How To Get Your Blinking Under Control

Posted by | October 12, 2010 | Speaking & Presence | 2 Comments

Blinking too much is actually quite a common problem – but how can you fix it so you don’t have to resort to toothpicks or sticky tape?

When it comes to blinking, the average can vary from 15-30 times a minute. But it will constantly fluctuate – you blink much more slowly when you’re taking in visual information, like when you’re reading for example. And you blink less when you focus on listening to someone.

You may blink more when you’re tired or dehydrated, and when you’re bored you might find yourself blinking very slow indeed – until you fall asleep.

All of these are very normal responses for our eyelids – but what about blinking too much because you’re nervous or anxious?

Your eyes are beautifully tuned in to your internal state. They’ll pick up on when you’re anxious or stressed or even just confused over what to say next, meaning you might take on the visual stutter of faster blinking, even if you think you have it under control.

The less under pressure you can help yourself to feel, the less you will blink. So here are some strategies you can put into place now to get that blinking under control.

  1. Breathe, get grounded, and breathe some more. If you’re anxious, the first place you have to go to is your breath. Dig deep, take full breaths from your diaphragm and let your shoulders drop. Being confident is about being present, so let your breath take you back to feeling centered and more in control.
  2. Slow down. If you’re anxious about how you’re coming across, you can really help yourself by speaking at a more leisurely pace. Remember – you are in control of your expression and not the other way around.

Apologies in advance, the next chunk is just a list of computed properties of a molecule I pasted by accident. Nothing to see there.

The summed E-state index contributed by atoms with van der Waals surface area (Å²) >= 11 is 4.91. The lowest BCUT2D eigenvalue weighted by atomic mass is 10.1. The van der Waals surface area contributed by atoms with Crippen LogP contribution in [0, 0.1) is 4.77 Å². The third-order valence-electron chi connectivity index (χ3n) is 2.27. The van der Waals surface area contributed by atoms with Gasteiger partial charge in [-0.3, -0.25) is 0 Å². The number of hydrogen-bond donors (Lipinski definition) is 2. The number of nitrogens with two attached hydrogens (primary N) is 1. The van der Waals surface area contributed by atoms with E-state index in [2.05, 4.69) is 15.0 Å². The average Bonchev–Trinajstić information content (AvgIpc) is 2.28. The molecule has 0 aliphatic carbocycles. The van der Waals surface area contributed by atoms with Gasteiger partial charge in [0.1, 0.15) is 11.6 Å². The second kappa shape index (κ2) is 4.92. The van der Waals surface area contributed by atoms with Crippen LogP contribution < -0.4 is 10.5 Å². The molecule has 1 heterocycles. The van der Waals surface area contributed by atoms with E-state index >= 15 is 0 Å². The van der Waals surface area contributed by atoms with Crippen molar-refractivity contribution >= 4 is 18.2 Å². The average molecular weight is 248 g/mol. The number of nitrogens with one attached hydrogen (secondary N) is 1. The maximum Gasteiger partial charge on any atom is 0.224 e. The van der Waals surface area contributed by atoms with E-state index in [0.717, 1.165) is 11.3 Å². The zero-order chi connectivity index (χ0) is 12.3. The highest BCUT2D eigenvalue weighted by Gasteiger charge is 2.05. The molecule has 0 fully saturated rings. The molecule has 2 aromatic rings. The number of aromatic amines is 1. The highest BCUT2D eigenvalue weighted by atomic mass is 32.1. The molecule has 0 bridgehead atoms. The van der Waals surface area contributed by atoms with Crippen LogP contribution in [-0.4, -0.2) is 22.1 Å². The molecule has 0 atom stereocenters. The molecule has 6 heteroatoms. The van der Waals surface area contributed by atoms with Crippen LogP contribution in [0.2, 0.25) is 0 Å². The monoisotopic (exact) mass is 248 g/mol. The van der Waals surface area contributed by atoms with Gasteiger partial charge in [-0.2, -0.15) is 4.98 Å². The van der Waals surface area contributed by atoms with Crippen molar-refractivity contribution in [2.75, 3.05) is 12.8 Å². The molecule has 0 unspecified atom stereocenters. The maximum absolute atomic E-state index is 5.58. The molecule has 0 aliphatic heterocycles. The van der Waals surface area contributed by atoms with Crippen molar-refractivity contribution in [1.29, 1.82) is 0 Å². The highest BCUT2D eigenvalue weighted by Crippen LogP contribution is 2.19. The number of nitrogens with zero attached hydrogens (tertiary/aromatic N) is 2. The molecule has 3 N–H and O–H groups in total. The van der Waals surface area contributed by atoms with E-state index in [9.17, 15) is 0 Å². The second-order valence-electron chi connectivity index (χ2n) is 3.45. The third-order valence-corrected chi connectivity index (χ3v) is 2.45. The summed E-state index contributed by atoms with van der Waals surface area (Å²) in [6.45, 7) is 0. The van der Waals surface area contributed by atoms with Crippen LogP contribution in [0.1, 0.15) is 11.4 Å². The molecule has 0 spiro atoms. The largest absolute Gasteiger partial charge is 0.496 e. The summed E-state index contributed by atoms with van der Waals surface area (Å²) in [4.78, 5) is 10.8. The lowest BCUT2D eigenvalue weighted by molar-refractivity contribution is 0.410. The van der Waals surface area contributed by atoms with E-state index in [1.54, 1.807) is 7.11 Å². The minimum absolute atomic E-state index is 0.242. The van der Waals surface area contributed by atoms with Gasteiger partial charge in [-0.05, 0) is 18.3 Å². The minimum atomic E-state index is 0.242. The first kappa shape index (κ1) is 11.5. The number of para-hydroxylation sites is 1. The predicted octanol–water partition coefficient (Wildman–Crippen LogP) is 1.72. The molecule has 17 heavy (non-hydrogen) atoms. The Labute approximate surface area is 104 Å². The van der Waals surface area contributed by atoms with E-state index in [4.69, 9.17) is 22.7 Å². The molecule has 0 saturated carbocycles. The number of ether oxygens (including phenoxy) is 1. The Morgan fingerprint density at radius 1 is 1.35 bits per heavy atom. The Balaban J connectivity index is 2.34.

3. Focus those eyes to keep the eyelids open. Often blinking is only a problem when you are talking, not when you are listening. That’s because when you are really listening to someone, you aren’t focusing on yourself, you’re concentrating on them. So when it’s your turn to speak, really make an effort to focus your eyes in two or three places – the eyes of your listener are a great place to start but if you focus too much they’ll think you are staring at them.
  4. Believe in what you are saying. When you believe your opinions are valuable and interesting, this gives you so much more confidence. Would you blink so much if you had to evacuate to a full auditorium because you were the only one who knew there was a fire? Trust that you are worthy of being taken seriously.
  5. Record yourself. There’s nothing like watching yourself on camera to understand your own body language. Record yourself reading or talking and notice if there are any specific triggers -  then practice speaking while using the above techniques and notice the difference.

If you have any strategies that have worked for you, share them in the comments!


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